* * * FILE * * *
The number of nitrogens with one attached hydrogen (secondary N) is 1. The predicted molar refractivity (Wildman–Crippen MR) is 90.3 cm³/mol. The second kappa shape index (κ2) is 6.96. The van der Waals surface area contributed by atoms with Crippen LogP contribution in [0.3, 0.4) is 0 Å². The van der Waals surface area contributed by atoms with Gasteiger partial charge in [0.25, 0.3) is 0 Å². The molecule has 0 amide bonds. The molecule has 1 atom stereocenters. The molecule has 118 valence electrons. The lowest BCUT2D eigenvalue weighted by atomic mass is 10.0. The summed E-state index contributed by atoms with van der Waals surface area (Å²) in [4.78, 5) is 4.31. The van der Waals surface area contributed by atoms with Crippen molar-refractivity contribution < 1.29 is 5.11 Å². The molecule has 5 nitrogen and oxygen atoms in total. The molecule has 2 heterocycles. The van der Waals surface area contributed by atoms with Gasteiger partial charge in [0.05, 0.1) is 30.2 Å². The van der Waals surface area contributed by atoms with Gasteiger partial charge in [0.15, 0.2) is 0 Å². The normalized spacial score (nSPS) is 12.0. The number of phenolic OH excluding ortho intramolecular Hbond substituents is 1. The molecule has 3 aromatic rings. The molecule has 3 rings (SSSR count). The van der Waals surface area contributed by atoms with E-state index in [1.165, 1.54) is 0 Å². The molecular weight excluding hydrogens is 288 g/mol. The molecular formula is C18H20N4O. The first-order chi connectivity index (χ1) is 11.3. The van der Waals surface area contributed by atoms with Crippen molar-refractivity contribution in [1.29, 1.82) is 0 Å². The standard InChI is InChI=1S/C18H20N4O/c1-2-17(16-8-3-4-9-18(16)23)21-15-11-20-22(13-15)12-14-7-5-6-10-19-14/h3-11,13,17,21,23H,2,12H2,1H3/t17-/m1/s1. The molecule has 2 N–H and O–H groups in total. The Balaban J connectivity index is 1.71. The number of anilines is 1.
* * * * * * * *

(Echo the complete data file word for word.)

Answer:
The number of nitrogens with one attached hydrogen (secondary N) is 1. The predicted molar refractivity (Wildman–Crippen MR) is 90.3 cm³/mol. The second kappa shape index (κ2) is 6.96. The van der Waals surface area contributed by atoms with Crippen LogP contribution in [0.3, 0.4) is 0 Å². The van der Waals surface area contributed by atoms with Gasteiger partial charge in [0.25, 0.3) is 0 Å². The molecule has 0 amide bonds. The molecule has 1 atom stereocenters. The molecule has 118 valence electrons. The lowest BCUT2D eigenvalue weighted by atomic mass is 10.0. The summed E-state index contributed by atoms with van der Waals surface area (Å²) in [4.78, 5) is 4.31. The van der Waals surface area contributed by atoms with Crippen molar-refractivity contribution < 1.29 is 5.11 Å². The molecule has 5 nitrogen and oxygen atoms in total. The molecule has 2 heterocycles. The van der Waals surface area contributed by atoms with Gasteiger partial charge in [0.05, 0.1) is 30.2 Å². The van der Waals surface area contributed by atoms with Gasteiger partial charge in [0.15, 0.2) is 0 Å². The normalized spacial score (nSPS) is 12.0. The number of phenolic OH excluding ortho intramolecular Hbond substituents is 1. The molecule has 3 aromatic rings. The molecule has 3 rings (SSSR count). The van der Waals surface area contributed by atoms with E-state index in [1.165, 1.54) is 0 Å². The molecular weight excluding hydrogens is 288 g/mol. The molecular formula is C18H20N4O. The first-order chi connectivity index (χ1) is 11.3. The van der Waals surface area contributed by atoms with Crippen molar-refractivity contribution in [1.29, 1.82) is 0 Å². The standard InChI is InChI=1S/C18H20N4O/c1-2-17(16-8-3-4-9-18(16)23)21-15-11-20-22(13-15)12-14-7-5-6-10-19-14/h3-11,13,17,21,23H,2,12H2,1H3/t17-/m1/s1. The molecule has 2 N–H and O–H groups in total. The Balaban J connectivity index is 1.71. The number of anilines is 1.